Indian heart beats inside Pakistani woman: 19-year-old from Karachi undergoes heart transplant in Chennai

On January 31, a heart was airlifted from Delhi to Chennai, paving the way for Ayesha Rashid's life-saving surgery

By ANI

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Image used for illustrative purpose. Photo: File
Image used for illustrative purpose. Photo: File

Published: Fri 26 Apr 2024, 5:35 PM

Last updated: Fri 26 Apr 2024, 10:49 PM

A 19-year-old patient from Karachi in Pakistan, Ayesha Rashid, underwent a successful heart transplant in Chennai, India.

Ayesha had experienced a cardiac arrest in Karachi in 2019 due to a pre-existing heart condition. Seeking specialised treatment, she travelled to Chennai for medical evaluation. However, her health complications persisted, prompting her return to Chennai in June 2023.


Despite her determination to receive treatment, Ayesha faced significant financial distress, adding to her emotional burden.

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Recognising her plight, Dr KR Balakrishnan, renowned Chief of Heart Transplant at MGM Healthcare in Chennai, stepped in to offer assistance. Through his collaboration with the Chennai-based healthcare trust, Aishwaryam, a ray of hope emerged for Ayesha.

On January 31, 2024, a heart was airlifted from Delhi to Chennai, paving the way for Ayesha's life-saving transplant surgery.

Dr KR Balakrishnan, chairman of the Institute of Heart and Lung Transplant and Mechanical Circulatory Support, reflected on Ayesha's journey, emphasising the financial challenges she faced.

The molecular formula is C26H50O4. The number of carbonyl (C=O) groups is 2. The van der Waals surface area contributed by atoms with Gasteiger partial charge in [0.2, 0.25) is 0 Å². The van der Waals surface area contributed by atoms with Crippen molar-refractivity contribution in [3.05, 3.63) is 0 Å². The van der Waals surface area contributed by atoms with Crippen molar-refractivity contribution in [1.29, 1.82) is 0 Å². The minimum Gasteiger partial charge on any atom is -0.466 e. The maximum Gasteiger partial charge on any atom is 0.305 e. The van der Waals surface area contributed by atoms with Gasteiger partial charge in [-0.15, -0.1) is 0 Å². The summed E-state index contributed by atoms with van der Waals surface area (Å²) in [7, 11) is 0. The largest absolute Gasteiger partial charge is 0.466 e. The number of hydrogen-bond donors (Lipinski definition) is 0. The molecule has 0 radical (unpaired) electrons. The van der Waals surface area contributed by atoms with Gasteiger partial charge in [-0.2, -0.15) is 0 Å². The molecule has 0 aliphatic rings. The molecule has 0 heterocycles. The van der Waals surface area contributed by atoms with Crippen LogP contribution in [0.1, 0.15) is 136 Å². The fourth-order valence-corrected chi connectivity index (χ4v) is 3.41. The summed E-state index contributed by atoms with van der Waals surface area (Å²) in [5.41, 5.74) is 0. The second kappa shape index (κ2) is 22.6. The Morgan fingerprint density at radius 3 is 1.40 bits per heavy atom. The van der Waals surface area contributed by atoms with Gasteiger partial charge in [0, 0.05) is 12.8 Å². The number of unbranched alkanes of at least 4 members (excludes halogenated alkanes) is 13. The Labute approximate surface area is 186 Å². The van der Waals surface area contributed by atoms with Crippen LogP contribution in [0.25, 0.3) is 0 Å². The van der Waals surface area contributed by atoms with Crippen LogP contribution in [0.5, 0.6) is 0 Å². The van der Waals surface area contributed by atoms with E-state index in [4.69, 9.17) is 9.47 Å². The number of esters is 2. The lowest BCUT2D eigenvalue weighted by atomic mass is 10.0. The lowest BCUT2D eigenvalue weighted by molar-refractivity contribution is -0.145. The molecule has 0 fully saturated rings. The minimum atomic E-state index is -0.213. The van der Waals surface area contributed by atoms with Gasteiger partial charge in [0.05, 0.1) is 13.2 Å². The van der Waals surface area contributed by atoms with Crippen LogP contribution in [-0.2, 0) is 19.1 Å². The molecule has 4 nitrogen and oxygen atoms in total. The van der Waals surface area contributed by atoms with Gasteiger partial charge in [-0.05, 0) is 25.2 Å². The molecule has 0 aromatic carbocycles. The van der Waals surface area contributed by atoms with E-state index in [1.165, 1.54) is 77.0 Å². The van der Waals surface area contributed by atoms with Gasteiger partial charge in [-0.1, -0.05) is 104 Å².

"This child first came to us in 2019, soon after she came her heart stopped. We had to do CPR and put an artificial heart pump. With that she recovered and went back to Pakistan, then she became sick again, her heart failure worsened and she required repeated hospitalisation and in that country (Pakistan), it's not easy, because the equipment required is not there and they had no money," said Dr KR Balakrishnan, chairman of Institute of Heart and Lung transplant and Mechanical Circulatory support.

The doctor said the patient just had a single mother and was not doing well financially, so he himself, along with Aishwaryam trust and some other heart patients came forward to help the 19-year-old.

"We are the largest centre doing heart transplant. We are doing almost 100 per year. One of the biggest number in the world I would say. And if there are no Indians then, it will be allotted to a foreigner. In this situation, this girl was waiting for almost 10 months. Luckily, she got the heart," said Dr Suresh Rao, Co-director at the Institute of Heart and Lung Transplant and Mechanical Circulatory Support.

Aspires to be a fashion designer

Expressing her gratitude, Ayesha Rashid, who aspires to be a fashion designer in future thanked the Indian government and her doctors, expressing her desire to return to India in the future.

"I'm very happy that I got transplant, I thank the Indian government. I'll definitely come back to India one day again. I thank the doctors also for the treatment," said Ayesha Rashid, patient who got heart transplanted in Chennai.

Ayesha's mother, Sanober, shared her emotional journey, recounting the challenges they faced and the lifeline extended by Dr. Balakrishnan and the medical team in Chennai. She expressed her joy at her daughter's successful transplant in India.

"I am very happy for the transplant for my daughter. The girl was 12 years old that time she got a cardiac arrest and then underwent cardio empathy. Later on, the doctors informed that heart transplant was only solution to keep her alive. Then we came to know that there is no transplant facilities in Pakistan, so we approached Dr KR Balakrishnan for saving my daughter's life.

"I was financially unstable, but doctors gave confidence and they asked me to make arrangements for travelling to India. I came to India without money, Dr. Balakrishnan only helped me in all the ways. I'm very happy for the transplant, I'm also happy that an Indian Heart is beating inside a Pakistan girl. I thought it is never possible but it has happened," said Ayesh Rashid's mother Sanober.

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